Mr. Balsillie addressed a hastily assembled news conference last night at the Metro Toronto Convention Centre, after a black-tie dinner marking his induction into the Canadian Business Hall of Fame.
"And a condition of the offer of bankruptcy is that we get permission to move the team to the unserved market of southern Ontario," said a clearly enthused Mr. Balsillie. "I just got told we've been overwhelmingly flooded with thousands and thousands of people registering in the last hour [on the website].
"I'm clearly just a passionate hockey fan. I don't have to tell anybody here it's the greatest game in the whole wide world."
Mr. Balsillie wouldn't comment on the NHL's response, insisting it was a matter for the courts. When asked if the league's position amounted to a declaration of war, Mr. Balsillie thanked everyone and left the room.
A former NHL owner was more forthcoming, saying "a line in the sand" has been drawn by Mr. Bettman, but that it will now be up to an Arizona bankruptcy judge - not the league - to settle the dispute.
"I think Gary overplayed his hand . . . it should never have gotten this far," the owner said. "You can look at the numbers and know it's not going to work in that building. Balsillie put in an offer that nobody in his right mind will top."
Sources say Mr. Balsillie quietly contacted municipal officials in Hamilton about 10 days ago to sound them out over reviving a 2007 deal for lease rights to Copps Coliseum and Hamilton Place.
City officials indicated they would leap at the chance, the source added.
News of the bankruptcy and the offer to buy the team stunned several owners.
"This is a complete surprise, you still need league approval for all this stuff, so I don't know what to say," said Buffalo Sabres minority owner Larry Quinn.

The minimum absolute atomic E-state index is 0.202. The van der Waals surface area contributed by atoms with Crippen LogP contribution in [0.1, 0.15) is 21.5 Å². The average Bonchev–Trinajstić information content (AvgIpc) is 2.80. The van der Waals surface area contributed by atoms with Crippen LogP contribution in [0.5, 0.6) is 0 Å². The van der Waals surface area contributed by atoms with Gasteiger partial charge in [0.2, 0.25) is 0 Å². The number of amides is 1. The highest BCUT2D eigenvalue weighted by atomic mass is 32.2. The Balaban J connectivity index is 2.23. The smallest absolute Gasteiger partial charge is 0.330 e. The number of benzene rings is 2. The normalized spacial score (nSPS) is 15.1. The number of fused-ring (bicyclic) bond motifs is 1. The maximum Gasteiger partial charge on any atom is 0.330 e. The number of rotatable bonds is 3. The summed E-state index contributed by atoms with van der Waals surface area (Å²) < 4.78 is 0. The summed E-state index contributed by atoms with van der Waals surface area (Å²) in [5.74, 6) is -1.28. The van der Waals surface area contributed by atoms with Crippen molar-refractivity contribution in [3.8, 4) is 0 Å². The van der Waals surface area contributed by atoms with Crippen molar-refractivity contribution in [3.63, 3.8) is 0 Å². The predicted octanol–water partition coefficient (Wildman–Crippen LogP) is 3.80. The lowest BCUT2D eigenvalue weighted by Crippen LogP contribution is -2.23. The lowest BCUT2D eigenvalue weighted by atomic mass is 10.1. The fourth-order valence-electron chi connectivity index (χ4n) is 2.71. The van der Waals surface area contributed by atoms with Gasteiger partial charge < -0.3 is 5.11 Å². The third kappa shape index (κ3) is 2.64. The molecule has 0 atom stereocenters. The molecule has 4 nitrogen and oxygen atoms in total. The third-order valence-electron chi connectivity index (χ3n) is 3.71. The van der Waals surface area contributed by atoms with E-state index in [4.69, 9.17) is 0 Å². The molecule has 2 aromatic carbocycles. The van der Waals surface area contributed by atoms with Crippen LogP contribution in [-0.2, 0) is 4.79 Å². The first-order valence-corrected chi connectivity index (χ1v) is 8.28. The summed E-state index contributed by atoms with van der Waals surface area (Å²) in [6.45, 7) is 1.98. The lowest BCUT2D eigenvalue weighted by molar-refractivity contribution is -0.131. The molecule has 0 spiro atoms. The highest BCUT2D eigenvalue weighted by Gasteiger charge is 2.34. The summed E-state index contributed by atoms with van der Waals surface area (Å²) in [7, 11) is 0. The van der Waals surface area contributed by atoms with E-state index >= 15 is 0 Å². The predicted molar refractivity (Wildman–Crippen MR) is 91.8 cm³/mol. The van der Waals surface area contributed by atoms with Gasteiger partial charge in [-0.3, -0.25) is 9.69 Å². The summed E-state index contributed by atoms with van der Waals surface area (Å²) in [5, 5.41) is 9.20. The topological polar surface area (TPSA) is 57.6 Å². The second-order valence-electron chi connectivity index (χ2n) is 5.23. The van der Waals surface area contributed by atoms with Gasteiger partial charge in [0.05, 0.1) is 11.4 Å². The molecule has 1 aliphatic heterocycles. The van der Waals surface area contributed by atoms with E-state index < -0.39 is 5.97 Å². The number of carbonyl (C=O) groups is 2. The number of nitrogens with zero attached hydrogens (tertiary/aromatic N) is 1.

Though it's hoped Mr. Balsillie's offer, worth $212.5-million and conditional on moving the team, will be accepted by June 30 - much depends on whether a U.S. bankruptcy court approves the arrangement - it's not clear the team will take the ice in Ontario any time soon.
There will likely be court fights to follow on the Coyotes' arena lease, whether the team can be moved, and on compensation owed to regional competitors like the Toronto Maple Leafs - who have long argued they hold exclusive rights on the market - and the Sabres.
Either way, Mr. Bettman's sway over the owners, many of whom have been quietly courted by Mr. Balsillie, will be tested in what is shaping up to be a contest of wills.
An NHL governor who spoke on condition of anonymity revealed some of the animus some owners feel toward Mr. Balsillie, whose attempts to move the Penguins and the Predators to the Toronto region earned him no friends among Mr. Bettman and his coterie of allies.
The governor pointed out that franchises are granted by the league, which could just as easily revoke them - although that would surely form the basis of a nasty and lengthy lawsuit.